“The loan to Solyndra will allow you to build a new manufacturing facility and with it almost immediately generate 3,000 new well-paying construction jobs,” Biden said. “And once your facility opens, there will be about 1,000 permanent new jobs here at Solyndra and in the surrounding business community, and hundreds more to install your growing output of solar panels throughout the country.
“It’s important because these jobs are going to be permanent jobs,” he added. “These are the jobs of the future. These are the green jobs. These are jobs that won’t be exported. These are the jobs that are going to define the 21st century and the jobs — going to allow America to compete and to lead like we did in the 20th century.”
In a press release the same day, Biden said loan guarantees like the one granted to Solyndra were “exactly what the Recovery Act is all about.”
“A major theme of Joe Biden’s career has been family and friends making money off of his position …”
— RNC spokesperson Joe Ascioti
The Los Angeles Times later reported that Steve Spinner, who “helped monitor the Energy Department’s issuance of $25 billion in government loan guarantees to renewable energy projects, was one of Obama’s top fundraisers in 2008 and is raising money for the president’s 2012 reelection campaign.”
Though Spinner was ostensibly recused from the loan process for Solyndra, in part because his wife Allison worked for Solyndra’s law firm, The Washington Post reported that “throughout Solyndra’s loan process, Spinner worked hard to defend the company from criticisms inside the government, including questions from climate czar Carol Browner’s office.”
According to the Post, Spinner “pushed to get a final decision on approving the loan in August.” Spinner had signed an ethics agreement saying he wouldn’t participate in any Solyndra discussions.
Several other Solyndra biggest financial backers, including oil billionaire George Kaiser, raised more than $50,000 for Obama’s campaign. Kaiser’s “first recorded visit to the White House was March 12, 2009,” Bloomberg reported. “The next day he met with Jason Furman, a member of Obama’s National Economic Council. That month, the Energy Department awarded Solyndra the $535 million loan guarantee to commercialize its cylindrical solar panels.”
Some of the other companies that received generous financial arrangements under the Obama administration included The Westly Group (founded by a prolific Obama fundraiser), Evercore Partners (owned by Obama donor Roger Altman), the Lost Creek Wind Farm (founded by an Obama bundler), and NextFuels (also started by an Obama bundler).
FILE – This Dec. 13, 2019 file photo shows former President Barack Obama speaking at the Gathering of Rising Leaders in the Asia Pacific, organized by the Obama Foundation in Kuala Lumpur, Malaysia. Obama will deliver a televised prime-time commencement address for the Class of 2020 during an hour-long event that will also feature LeBron James, Malala Yousafzai and Ben Platt, among others. ABC, CBS, FOX, and NBC will simultaneously air the special May 16 at 8 p.m. Eastern, along with more than 20 other broadcast and digital streaming partners, according to the announcement Tuesday from organizers. (AP Photo/Vincent Thian, File)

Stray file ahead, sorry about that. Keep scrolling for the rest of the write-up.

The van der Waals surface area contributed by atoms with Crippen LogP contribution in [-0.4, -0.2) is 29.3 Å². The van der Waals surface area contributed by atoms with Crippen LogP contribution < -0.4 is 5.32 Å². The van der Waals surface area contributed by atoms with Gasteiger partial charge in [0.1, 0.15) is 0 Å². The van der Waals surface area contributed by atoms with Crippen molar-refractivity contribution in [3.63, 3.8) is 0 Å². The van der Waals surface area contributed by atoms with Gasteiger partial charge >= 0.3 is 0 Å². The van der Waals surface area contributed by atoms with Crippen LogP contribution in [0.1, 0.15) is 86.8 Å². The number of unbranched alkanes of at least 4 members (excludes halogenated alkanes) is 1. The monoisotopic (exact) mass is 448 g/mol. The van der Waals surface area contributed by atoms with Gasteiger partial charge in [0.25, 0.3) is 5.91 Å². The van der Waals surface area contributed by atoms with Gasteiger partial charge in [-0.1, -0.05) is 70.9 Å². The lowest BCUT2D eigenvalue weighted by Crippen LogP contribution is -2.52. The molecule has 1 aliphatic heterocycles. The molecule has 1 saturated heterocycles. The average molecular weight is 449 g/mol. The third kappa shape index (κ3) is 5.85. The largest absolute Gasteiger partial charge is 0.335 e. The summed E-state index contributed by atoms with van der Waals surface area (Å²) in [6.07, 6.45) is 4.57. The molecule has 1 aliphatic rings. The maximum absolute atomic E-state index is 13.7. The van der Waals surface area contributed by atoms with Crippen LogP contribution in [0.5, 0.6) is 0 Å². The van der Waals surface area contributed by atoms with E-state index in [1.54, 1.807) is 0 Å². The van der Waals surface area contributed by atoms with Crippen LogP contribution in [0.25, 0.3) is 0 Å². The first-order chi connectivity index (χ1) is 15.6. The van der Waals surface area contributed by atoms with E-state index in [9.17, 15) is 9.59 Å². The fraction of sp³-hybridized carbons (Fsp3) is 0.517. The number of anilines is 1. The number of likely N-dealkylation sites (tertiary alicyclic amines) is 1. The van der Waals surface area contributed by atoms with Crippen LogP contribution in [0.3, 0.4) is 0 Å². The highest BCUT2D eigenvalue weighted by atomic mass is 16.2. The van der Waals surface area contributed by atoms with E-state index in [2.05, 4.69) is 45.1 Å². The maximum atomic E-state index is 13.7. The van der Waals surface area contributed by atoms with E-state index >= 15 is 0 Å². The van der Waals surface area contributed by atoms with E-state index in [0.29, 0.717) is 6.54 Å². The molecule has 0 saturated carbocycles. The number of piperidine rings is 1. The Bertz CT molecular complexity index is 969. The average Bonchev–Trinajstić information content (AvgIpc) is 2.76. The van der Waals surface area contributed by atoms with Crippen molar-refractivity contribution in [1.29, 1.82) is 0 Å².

“Bundler Wade Randlett’s green energy startup NextFuels bundled up to half a million for the president’s reelection effort, while working with the federal government on fuel issues,” Politico reported in 2011. “The company also stood to gain from a green energy push by the Obama administration in 2010.”
Increasingly, Biden’s record has surfaced in the campaign — sometimes to his apparent surprise. Last month, Biden admitted that he didn’t “recall” the Obama administration’s conspicuous 2009 firing of a prominent inspector general, even as he sought to slam Trump for terminating the State Department’s internal watchdog amid a probe of whether Secretary of State Mike Pompeo ordered staffers do the dishes, walk the dog and obtain dry cleaning.
The awkward moment, which came during a Yahoo! News virtual town hall, highlighted a problem for the Biden campaign and others hammering away at Trump’s IG firings. While those decisions have been controversial enough to raise concerns from even the Republican side of the aisle, the Obama administration in which Biden served has its own complicated record of ousting and tangling with the government watchdogs.
And, recently resurfaced video clip shows Biden calling members of a Confederate heritage group “fine people” in 1993 — nearly mirroring Trump’s 2017 remarks that some protesters opposing the removal of Confederate statues in Charlottesville, Va., were “very fine people.”
Biden declared his 2020 presidential candidacy last year by charging that Trump, in those controversial comments made after white supremacists also joined those protests, had “assigned a moral equivalence between those spreading hate and those with the courage to stand against it.” Although Trump noted at the time that he was “not talking about the neo-Nazis and the white nationalists because they should be condemned totally,” Democrats and some top Republicans criticized him for not speaking out more forcefully from the start.